First, it can provide a telemedicine solution that keeps non-urgent but vulnerable populations out of clinics and emergency wards to make room for priority cases. Second, compared to periodic office visits, it offers a superior solution for managing therapy effectiveness, as well as the opportunity to reduce costs. Equally important, sensor-enabled digital health opens a new era of telemedicine, where physician access to continuous diagnostic data will add clinically actionable information to routine virtual health appointments.


Sensor-enabled digital health solutions: how they work 


By periodically uploading continuous data to the cloud, implantable sensors offer a reimbursable, data-driven solution that may improve outcomes, providing an unprecedented window on fluctuation of chronic disease indicators and risk factors. Physicians will be able to easily mine data, receive alerts on priority patients, understand how to optimize dosage, and identify drug interference. Ultimately, they will have the capability to monitor multiple parameters at once for greater disease insight.


As an example of such a system, Injectsense has developed a miniature implantable sensor smaller than a grain of rice for continuous data monitoring. It can be injected or implanted in the doctor’s office, and measures different parameters, including pressure, temperature, body position, motion, and other variables that provide information on chronic disease.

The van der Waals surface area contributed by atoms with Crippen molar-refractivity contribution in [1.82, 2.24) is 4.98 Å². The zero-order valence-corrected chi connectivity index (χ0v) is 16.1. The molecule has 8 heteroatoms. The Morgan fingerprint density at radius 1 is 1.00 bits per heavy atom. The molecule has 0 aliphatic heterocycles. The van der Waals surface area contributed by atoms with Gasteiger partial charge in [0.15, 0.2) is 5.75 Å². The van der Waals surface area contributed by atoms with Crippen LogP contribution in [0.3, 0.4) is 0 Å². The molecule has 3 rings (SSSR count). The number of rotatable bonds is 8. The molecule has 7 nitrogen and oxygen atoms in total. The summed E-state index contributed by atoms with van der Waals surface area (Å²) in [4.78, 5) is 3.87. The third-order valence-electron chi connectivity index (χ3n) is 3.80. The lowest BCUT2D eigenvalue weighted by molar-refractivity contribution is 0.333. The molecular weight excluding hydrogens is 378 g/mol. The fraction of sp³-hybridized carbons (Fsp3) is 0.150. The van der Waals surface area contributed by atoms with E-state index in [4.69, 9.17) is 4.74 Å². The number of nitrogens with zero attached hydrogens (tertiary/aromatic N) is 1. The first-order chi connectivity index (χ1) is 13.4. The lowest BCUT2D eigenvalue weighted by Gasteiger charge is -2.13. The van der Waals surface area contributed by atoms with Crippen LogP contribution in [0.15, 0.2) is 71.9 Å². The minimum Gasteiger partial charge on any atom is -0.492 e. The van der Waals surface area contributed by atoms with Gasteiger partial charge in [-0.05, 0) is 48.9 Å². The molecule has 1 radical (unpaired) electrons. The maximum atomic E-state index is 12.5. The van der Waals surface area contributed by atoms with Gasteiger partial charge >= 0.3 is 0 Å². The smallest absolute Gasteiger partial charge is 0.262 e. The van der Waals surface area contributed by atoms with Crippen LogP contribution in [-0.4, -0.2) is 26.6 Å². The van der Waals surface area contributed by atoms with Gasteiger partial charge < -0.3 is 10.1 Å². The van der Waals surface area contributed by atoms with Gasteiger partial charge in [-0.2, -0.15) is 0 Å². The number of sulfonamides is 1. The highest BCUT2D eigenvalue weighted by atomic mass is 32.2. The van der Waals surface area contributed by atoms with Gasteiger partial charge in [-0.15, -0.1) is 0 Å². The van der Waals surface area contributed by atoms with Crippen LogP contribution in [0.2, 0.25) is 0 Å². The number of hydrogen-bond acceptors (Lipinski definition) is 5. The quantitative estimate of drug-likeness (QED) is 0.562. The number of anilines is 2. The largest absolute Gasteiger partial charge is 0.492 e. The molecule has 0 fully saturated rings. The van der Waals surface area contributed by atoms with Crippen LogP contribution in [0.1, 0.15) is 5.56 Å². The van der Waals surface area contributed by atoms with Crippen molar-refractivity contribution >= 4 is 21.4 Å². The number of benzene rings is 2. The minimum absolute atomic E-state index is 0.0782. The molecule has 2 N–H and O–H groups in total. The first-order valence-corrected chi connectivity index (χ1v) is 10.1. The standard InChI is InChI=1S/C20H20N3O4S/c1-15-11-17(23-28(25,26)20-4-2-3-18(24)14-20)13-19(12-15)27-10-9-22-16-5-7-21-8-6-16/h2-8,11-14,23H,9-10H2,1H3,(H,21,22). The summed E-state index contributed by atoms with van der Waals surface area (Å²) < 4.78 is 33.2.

Injectsense’s first application is measurement of intraocular pressure (IOP), a glaucoma progression risk indicator. The IOP sensors, which have been tested in live animals, periodically send data to the cloud, providing physicians with clinically actionable information, keeping typically vulnerable glaucoma patients out of the doctor’s office for routine IOP evaluations. The company’s strategic partner and major investor saw the advantages of the system early on for use in the monitoring of glaucoma patients.


“It’s extremely difficult to know how IOP fluctuates from hour to hour,” said Iqbal “Ike” Ahmed, MD, FRCSC, research director and professor at the Kensington Eye Institute of the University of Toronto. “The ability to see what’s actually going on during a 24-hour cycle for an individual patient’s IOP will contribute enormously to therapy effectiveness.” 

Telemedicine Benefits of Sensor-Enabled Digital Health during a Pandemic 


“The availability of a sensor-based monitor would make following a patient’s glaucoma much more complete,” said Jason Bacharach, MD, FAAO, founding partner and medical and research director at North Bay Eye Associates. “A clinician would be able to visualize a 24-hour IOP curve and identify peaks and the ability to assess for disease stability as well as therapeutic effectiveness would be enhanced.  We could do this remotely, reducing the need for in-person visits, which would be particularly beneficial during stay-at-home orders with the COVID-19 pandemic.”